Precarious courtesy ! not virtue's sure, Wasting her strength in strenuous idleness, Self-given, solar ray of sound delight. Thrown into tumult, raptur'd or alarmn'd,
In every vary'd posture, place, and hour, At aught this scene can threaten or indulge, How widow'd every thought of every joy! Resembles ocean into tempest wrought,
Thought, busy thought! too busy for my peace! To waft a feather, or to drown a fly.
Through the dark postern of time long elapsi
I rue the riches of my former fate;
Night-visions may befriend (as sung above): I tremble at the blessings once so dear;
Hangs out the Sun his lustre but for me, Of stable pleasures on the tossing wave !
The single man ? Are angels all beside ? Eternal sunshine in the storms of life!
I mourn for millions : 't is the common let; How richly were my noon-tide trances hung In this shape, or in that, has Fate entail'd With gorgeous tapestries of pictur'd joys !
The mother's throes on all of woman born, Joy behind joy, in endless perspective !
Not more the children, than sure heirs of peix, Till at Death's toll, whose restless iron tongue War, Famine, Pest, Volcano, Storn, and Fire, Calls daily for his millions at a meal,
Intestine broils, Oppression, with her heart Starting I woke, and found myself undone. Wrapt up in triple brass, besiege mankind. Where now my phrenzy's pompous furniture ? God's image disinherited of day, The cobweb'd cottage, with its ragged wall Here, plung'd in mines, forgets a Sun was made. Of mouldering mud, is royalty to me!
There, beings deathless as their haughty lord, The sprider's most attenuated thread
Are hammer'd to the galling oar for life; Is cord, is cable, to man's tender tie
And plow the winter's wave, and reap despair. On earthly bliss ! it breaks at every breeze, Some, for hard masters, broken under arms, O ye blest scenes of permanent delight!
In battle lopt away, with half their limbs, Full, above measure ! lasting, beyond bound!
Beg bitter bread through realms their valour saril, A perpetuity of bliss is bliss.
If so the tyrant, or his minion, doom.,
ant, and incurable Disease, (fell pair !) Dear is thy welfare; think me not unkind; hopeless multitudes remorseless seize
I would not damp, but to secure thy joys. once; and make a refuge of the grave. Think not that fear is sacred to the storm : w groaning hospitals eject their dead !
Stand on thy guard against the smiles of Fate. hat numbers groan for sad admission there ! Is Heaven tremendous in its frowns ? Most sure; bat numbers, once in Fortune's lap high-fed, And in its favours formidable too : licit the cold hand of Charity!
Its favours here are trials, not rewards ; shock us more, solicit it in vain!
A call to duty, not discharge from care; silken sons of pleasure ! since in pains
And should alarm us, full as much as woes; u rue more modish visits, visit here,
Awake us to their cause and consequence; od breathe from your debauch: give, and reduce And make us tremble, weigh'd with our desert; feit's dominion o'er you: but so great
Awe Nature's tumult, and chastise her joys, ur impudence, you blush at what is right. Lest, while we clasp, we kill them; nay, invert Happy! did sorrow seize on such alone. To worse than simple misery, their charms. ot prudence can defend, or virtue save;
Revolted joys, like foes in civil war, sease invades the chastest temperance;
Like bosom friendships to resentment sour'd, id punishment the guiltless; and alarm, With rage envenom'd rise against our peace. trough thickest shades, pursues the fond of peace. Beware what Earth calls happiness ; beware an's caution often into danger turns ;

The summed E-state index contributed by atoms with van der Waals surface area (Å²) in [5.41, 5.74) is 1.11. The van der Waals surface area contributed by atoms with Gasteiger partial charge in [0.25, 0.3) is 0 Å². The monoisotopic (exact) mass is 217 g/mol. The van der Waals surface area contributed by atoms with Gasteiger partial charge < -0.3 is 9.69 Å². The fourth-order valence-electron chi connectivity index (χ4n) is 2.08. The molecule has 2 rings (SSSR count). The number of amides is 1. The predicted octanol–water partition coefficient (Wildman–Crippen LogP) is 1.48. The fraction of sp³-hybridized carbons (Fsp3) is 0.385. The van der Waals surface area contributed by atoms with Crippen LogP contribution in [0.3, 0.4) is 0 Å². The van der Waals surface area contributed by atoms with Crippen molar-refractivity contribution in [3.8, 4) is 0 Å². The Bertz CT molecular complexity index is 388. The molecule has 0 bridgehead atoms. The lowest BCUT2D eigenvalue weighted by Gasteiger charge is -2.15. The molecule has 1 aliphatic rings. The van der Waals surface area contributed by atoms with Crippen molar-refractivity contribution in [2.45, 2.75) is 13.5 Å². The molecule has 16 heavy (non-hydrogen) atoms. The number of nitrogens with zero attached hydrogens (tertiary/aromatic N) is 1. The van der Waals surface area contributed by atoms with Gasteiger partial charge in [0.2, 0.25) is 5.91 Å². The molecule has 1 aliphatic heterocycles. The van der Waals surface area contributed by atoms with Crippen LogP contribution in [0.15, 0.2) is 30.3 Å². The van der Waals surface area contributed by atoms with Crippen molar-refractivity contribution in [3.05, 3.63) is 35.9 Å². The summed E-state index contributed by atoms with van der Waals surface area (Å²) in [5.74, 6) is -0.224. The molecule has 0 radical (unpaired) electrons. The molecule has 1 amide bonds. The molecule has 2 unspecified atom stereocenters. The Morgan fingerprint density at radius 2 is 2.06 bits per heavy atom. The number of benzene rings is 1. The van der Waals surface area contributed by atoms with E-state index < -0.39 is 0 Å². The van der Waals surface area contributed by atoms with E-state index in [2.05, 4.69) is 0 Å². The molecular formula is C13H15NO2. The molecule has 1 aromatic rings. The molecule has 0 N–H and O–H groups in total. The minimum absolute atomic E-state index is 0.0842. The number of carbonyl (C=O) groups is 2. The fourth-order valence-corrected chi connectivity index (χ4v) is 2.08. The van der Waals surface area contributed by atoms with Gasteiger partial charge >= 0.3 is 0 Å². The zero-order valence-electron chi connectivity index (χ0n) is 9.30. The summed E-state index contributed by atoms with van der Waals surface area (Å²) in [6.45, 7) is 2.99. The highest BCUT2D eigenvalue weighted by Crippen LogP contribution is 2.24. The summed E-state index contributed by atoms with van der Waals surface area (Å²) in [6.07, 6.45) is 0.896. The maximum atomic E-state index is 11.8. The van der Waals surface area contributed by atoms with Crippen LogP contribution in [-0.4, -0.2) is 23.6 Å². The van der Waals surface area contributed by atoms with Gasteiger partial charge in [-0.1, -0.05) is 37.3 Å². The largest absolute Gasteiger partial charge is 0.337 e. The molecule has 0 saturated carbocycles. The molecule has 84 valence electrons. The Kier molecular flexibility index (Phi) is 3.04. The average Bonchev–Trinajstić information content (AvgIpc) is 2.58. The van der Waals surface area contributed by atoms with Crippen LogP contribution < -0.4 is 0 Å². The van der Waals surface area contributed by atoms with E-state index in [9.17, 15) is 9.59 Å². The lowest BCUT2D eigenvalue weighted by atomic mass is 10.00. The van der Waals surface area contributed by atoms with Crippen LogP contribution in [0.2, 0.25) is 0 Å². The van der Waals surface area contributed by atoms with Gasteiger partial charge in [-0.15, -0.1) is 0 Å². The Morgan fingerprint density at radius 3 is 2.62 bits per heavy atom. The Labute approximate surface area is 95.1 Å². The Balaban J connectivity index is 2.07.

All joys, but joys that never can expire. ad his guard, falling, crushes him to death. Who builds on less than an immortal base, st happiness itself makes good her name; Fond as he seems, condemns his joys to death. ir very wishes give us not our wish.
Mine died with thee, Philander ! thy last sigh ow distant oft the thing we doat on most, Dissolv'd the charm; the disenchanted Earth om that for which we doat, felicity!
Lost all her lustre.' Where her glittering towers? 1e smoothest course of Nature has its pains ! Her golden mountains, where ? all darken'd down id truest friends, through error, wound our rest. To naked waste; a dreary vale of tears; ithout misfortune, what calamities!
The great magician's dead! Thou poor, pale piece id what hostilities, without a foe!
Of out-cast earth, in darkness! what a change or are foes wanting to the best on Earth. From yesterday! Thy darling hope so near, It endless is the list of human ills,
(Long-labour'd prize!) O how ambition flush'd id sighs might sooner fail, than cause to sigh. Thy glowing cheek! Ambition truly great, A part how small of the terraqueous globe Of virtuous praise. Death's subtle seed within tenanted by man! the rest a waste,
(Sly, treacherous miner !) working in the dark, ocks, deserts, frozen seas, and burning sands; Smild at thy well-concerted scheme, and beckon'd ild haunts of monsters, poisons, stings, and death. The worm to riot on that rose so red, ch is Earth's melancholy map! but, far
Unfaded ere it fell; one moment's prey ! ore sad! this Earth is a true map of man.
Man's foresight is conditionally wise bounded are its haughty lord's delights
Lorenzo! wisdom into folly turns s woe's wide empire ; where deep troubles toss, Oft, the first instant, its idea fair pud sorrows howl, envenom'd passions bite, To labouring thought is born. How dim our eye! avenous calamities our vitals seize,
The present moment terminates our sight; (next ; ad threatening fate wide opens to devour. Clouds, thick as those on dooinsday, drown the What then am I, who sorrow for myself! We penetrate, we prophesy in vain. age, in infancy, from others' aid
Time is dealt out by particles; and each, all our hope; to teach us to be kind.
Ere mingled with the streaming sands of life, rat, Nature's first, last lesson to mankind : By Fate's inviolable oath is sworn be selfish heart deserves the pain it feels.
Deep silence, “Where eternity begins." ore generous sorrow, while it sinks, cxalts ; By Nature's law, what may be, may be now ; nd conscious virtue mitigates the pang.
There's no prerogative in human hours. or virtue, more than prudence, bids me give In human hearts what bolder thought can rise Foln thought a second channel ; who divide, Than man's presumption on to-morrow's dawn? hey weaken too, the torrent of their grief.